Skip to main content
Updated:
Original:

Payday lending bill doesn't close in session's final day

Author:

At the end of the legislative session, the focus is on what was accomplished, but the Associated Press notes that legislation designed to protect borrowers from falling further into debt with so-called payday lenders stalled in its final day and did not pass.

Gov. Mark Dayton urged lawmakers to pass the bill and the Senate voted to send a bill to the House, which had earlier adopted a different version. But the session concluded before lawmakers could craft a common proposal. Advocates for payday loan legislation can resume their efforts next year.

Payday loans are short-term, high-interest loans that are typically sought by borrowers lacking credit. They allow lenders to withdraw money from the borrower's bank account to pay back loans. In many cases, the lender lets the borrower pay the debt by taking out another short-term loan.

The measure would have offered reforms by limiting borrowers to 10 loans a year and requiring lenders to check whether borrowers are overextended. The proposal also required lenders to determine whether the borrower is a member of the military and cap the annual percentage rate for their loans at 36 percent.

Lawmakers considering the measure heard tearful testimony from a Duluth mother of four who told the Senate committee she got a payday loan that “just started spiraling.” Needing money to buy her kids Christmas presents, she took a loan without realizing how high the interest rate was, then took out additional loans to cover her payments.

But a Blaine worker who said she doesn’t make enough to cover expenses explained that she borrows $150 at a time and pays back $178 – a fair rate, advocates say, when compared to overdraft fees from banks.

Opponents said the bill would encourage debtors to seek out unregulated or dangerous sources of cash, including Internet sources or old-school loan sharks.

The highest profile action taken by the Minnesota legislature in its last day of business was the passage of the medical marijuana legislation, but lawmakers were busy with other last-day action as well. The legislature passed a bonding bill, expanded tax cuts and limited sales by the Minnesota State Lottery. MPR News reports the bill stops lottery from offering online gambling and games at gas pumps. The change could cost the state nearly $12 million.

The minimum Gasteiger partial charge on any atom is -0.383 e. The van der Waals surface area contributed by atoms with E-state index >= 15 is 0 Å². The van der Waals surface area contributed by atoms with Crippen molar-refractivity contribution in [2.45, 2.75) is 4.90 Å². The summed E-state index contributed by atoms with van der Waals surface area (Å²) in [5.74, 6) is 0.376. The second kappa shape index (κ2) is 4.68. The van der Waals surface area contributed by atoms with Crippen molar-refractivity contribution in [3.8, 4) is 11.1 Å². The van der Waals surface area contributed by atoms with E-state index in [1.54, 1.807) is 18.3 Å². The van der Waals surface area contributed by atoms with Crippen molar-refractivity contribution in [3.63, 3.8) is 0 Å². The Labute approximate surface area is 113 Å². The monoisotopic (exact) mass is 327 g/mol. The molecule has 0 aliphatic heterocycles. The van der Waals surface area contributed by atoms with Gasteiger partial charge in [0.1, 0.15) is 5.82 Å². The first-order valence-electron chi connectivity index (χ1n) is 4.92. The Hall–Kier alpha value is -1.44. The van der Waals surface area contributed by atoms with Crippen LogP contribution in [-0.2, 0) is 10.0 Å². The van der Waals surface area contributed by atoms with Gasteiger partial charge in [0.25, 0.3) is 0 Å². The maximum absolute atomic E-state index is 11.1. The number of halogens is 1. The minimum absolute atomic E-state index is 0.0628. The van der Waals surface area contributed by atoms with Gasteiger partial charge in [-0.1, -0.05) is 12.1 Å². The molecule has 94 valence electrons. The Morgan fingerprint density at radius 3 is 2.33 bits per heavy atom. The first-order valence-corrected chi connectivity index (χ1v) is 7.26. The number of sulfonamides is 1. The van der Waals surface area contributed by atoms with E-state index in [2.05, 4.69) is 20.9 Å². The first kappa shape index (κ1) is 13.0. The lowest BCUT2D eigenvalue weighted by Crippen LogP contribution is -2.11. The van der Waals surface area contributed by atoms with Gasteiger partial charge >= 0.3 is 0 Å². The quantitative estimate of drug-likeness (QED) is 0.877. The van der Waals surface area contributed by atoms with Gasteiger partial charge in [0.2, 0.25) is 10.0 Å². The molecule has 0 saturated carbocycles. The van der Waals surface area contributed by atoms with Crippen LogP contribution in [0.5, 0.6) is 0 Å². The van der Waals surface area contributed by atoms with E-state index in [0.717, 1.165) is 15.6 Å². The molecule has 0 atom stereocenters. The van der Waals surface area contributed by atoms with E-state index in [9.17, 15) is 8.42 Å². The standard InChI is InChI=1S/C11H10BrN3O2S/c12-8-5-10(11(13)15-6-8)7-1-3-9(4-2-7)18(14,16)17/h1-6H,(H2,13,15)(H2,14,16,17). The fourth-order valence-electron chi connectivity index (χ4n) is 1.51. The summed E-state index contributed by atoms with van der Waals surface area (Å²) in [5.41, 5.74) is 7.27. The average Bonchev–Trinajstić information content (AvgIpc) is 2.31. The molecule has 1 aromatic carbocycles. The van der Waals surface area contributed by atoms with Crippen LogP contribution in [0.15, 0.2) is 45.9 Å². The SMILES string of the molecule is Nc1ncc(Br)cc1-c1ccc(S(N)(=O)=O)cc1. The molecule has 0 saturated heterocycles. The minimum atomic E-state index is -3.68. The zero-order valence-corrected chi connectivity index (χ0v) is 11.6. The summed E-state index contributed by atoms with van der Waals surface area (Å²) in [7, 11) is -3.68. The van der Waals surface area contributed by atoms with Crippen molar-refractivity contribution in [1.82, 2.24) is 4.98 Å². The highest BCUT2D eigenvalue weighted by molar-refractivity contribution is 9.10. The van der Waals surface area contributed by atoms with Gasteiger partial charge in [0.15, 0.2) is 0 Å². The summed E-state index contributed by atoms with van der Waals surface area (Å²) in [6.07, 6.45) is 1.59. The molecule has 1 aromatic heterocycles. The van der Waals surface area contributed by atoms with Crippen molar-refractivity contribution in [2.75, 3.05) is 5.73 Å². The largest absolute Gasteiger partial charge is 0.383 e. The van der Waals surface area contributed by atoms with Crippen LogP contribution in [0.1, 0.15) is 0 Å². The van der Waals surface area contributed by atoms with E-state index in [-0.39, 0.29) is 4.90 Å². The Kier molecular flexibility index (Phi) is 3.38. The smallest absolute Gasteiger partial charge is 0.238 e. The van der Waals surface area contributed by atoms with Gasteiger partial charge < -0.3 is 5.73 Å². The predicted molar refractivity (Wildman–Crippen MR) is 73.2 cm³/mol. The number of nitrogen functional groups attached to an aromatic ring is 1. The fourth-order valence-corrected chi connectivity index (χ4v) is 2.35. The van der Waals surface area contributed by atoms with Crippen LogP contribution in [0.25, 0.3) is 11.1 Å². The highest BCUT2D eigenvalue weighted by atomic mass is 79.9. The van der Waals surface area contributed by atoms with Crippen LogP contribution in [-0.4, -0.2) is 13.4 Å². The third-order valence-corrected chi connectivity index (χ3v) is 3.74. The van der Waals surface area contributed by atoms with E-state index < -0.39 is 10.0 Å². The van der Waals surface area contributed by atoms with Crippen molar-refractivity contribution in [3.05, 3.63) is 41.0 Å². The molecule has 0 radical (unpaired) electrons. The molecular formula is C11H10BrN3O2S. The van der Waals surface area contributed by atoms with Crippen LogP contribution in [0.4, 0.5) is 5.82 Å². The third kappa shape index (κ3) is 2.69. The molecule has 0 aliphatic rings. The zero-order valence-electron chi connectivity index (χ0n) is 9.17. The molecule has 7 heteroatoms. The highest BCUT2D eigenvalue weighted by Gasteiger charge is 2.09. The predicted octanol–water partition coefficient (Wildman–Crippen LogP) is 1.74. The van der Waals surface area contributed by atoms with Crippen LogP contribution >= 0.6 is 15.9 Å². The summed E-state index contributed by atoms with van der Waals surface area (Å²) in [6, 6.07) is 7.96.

Gov. Mark Dayton has not said whether he plans to sign the bill.

Next Up

Karl-Anthony Towns

Timberwolves' winning streak snapped at five games

The Wolves' bid for their longest winning streak since 2014 came up short.

Screen Shot 2020-08-14 at 6.45.53 PM

Teen arrested over fatal shooting of 5-year-old boy in Brooklyn Park

Police say the teen was filming a social media video while handling a gun.

Joe Biden

President Biden coming to Minnesota to promote Bipartisan Infrastructure Law

Tuesday's trip follows passage of the $1.2 trillion Bipartisan Infrastructure Deal.

Kirill Kaprizov

Kaprizov gets into the holiday spirit to rout Jets

Kirill Kaprizov's four points led the Wild to a 7-1 victory.

Kirk Cousins

Coller: Cure to Vikings' disrupted season lies in an explosive passing game

The Vikings go to San Francisco knowing that a win would be a huge boost to their playoff hopes.

unsplash football helmet ground

Judge upholds star QBs suspension for state championship game

Sam Backer, of Chatfield Senior High, won't be allowed to play in Friday's title game.

Screen Shot 2021-11-25 at 7.53.37 AM

Another 5,000 lbs. of goldfish removed from Carver County lakes

It all likely stemmed from people dumping their pets into local waters a few years ago.

Rosaleia Shelton

Appeal to find 19-year-old missing from Bloomington

The teen left her home on Monday afternoon.

hospital, emergency room

Deaths of twin fetuses after woman was shot ruled a double homicide

The woman was shot in the abdomen in mid-September.

Related